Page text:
CYP1A2 is an important enzyme that helps to break down toxins in our bodies. It is also the key enzyme responsible for metabolizing caffeine. Therefore variations in the CYP1A2 gene have a big impact on how coffee will affect our bodies. In addition, CYP1A2 gene variants have also been associated with diabetes, bone density, and cancer. Read on to find out more about this enzyme, and the natural substances that can increase or decrease it.

What is CYP1A2?

CYP1A2 is one of the cytochrome P450 monooxygenases (CYPs). These are enzymes that eliminate most of the drugs and toxins from the human body [1].

Read more about CYPs and CYP metabolizer types here.


CYP1A2 metabolizes:

  • Caffeine – CYP1A2 is the major caffeine-metabolizing enzyme [2].
  • Hormones including melatonin, estrogens (estrone and estradiol), bilirubin, and uroporphyrinogen [3].
  • Drugs such as theophylline, tacrine, clozapine, olanzapine, Tylenol (acetaminophen) [4, 5], and MDMA (ecstasy) [6].
  • Toxins such as aromatic heterocyclic amines, polycyclic aromatic hydrocarbons (PAHs), and aflatoxin B1 [3].

This enzyme is activated via the aryl hydrocarbon receptor (Ahr) [3].

CYP1A2 activity shows a remarkable degree of variation (up to 40-fold) between individuals based on their genes, ancestry, and environmental factors (e.g. smoking, coffee consumption, and diet) [7, 4].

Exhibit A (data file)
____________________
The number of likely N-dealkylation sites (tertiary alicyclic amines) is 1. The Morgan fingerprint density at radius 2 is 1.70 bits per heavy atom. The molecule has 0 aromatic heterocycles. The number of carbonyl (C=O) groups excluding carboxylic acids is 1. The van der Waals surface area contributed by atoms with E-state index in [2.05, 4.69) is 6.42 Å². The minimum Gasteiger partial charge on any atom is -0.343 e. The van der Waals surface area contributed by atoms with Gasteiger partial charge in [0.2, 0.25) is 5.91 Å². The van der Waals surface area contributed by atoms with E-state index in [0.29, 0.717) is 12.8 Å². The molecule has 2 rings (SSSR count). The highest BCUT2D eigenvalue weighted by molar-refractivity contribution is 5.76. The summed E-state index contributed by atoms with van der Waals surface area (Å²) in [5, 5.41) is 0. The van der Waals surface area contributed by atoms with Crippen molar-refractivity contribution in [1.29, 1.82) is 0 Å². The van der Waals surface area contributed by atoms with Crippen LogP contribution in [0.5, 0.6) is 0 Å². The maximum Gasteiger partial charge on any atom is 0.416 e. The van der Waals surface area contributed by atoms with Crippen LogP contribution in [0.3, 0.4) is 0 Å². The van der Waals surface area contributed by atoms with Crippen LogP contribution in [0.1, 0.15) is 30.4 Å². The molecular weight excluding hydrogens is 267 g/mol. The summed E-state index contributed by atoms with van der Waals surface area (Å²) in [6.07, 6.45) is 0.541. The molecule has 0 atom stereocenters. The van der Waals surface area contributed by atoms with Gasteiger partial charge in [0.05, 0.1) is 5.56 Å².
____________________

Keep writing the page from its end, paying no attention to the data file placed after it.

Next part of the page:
This enzyme is found mainly in the liver but has also been detected in the pancreas and lungs [7].

It accounts for approximately 13% of total CYPs in the human liver [4].

The Good

This enzyme is important for removing toxic chemicals from our body and processing hormones and other products of our metabolism.

The Bad

CYP1A2 activates cancer-causing agents such as aromatic heterocyclic amines, polycyclic aromatic hydrocarbons (PAHs), and aflatoxin B1 [3].

Both increased and decreased enzyme activity have been linked to increased risk of cancer.

Nonsmokers who are rapid CYP1A2 metabolizers (meaning they have increased CYP1A2 activity) have an increased risk of giving birth to infants with decreased birth size when consuming over 300 mg caffeine/day [2].

Gene Polymorphism

More than 40 single nucleotide polymorphisms (SNPs) of the CYP1A2 gene have been discovered so far [7].

African and Asian populations seem to have lower enzyme activity [3].

  • RS762551

rs762551 A/A is a fast metabolizer, while C/C and AC are slow metabolizers. This means that those having the A/A genotype will process caffeine and other substances metabolized by CYP1A2 much quicker, and these substances will have less effect on the body. On the other hand, C/C and A/C people will process caffeine slower, and it will have more effect on their system.

In line with the above, 31.3% of the C carriers (C/C, A/C) reported increased nervousness after caffeine ingestion, while none of the A/A people had this side effect (pilot study, 21 participants) [8].

Studies have shown that coffee protects C carriers against breast cancer (269 women, 411 women) [9, 10].

On the other hand, heavy coffee consumption increases the risk of impaired fasting glucose among C carriers with hypertension (elevated blood pressure) (1,180 subjects) [11] and increases nonfatal heart attack risk also among C carriers (4028 subjects) [12].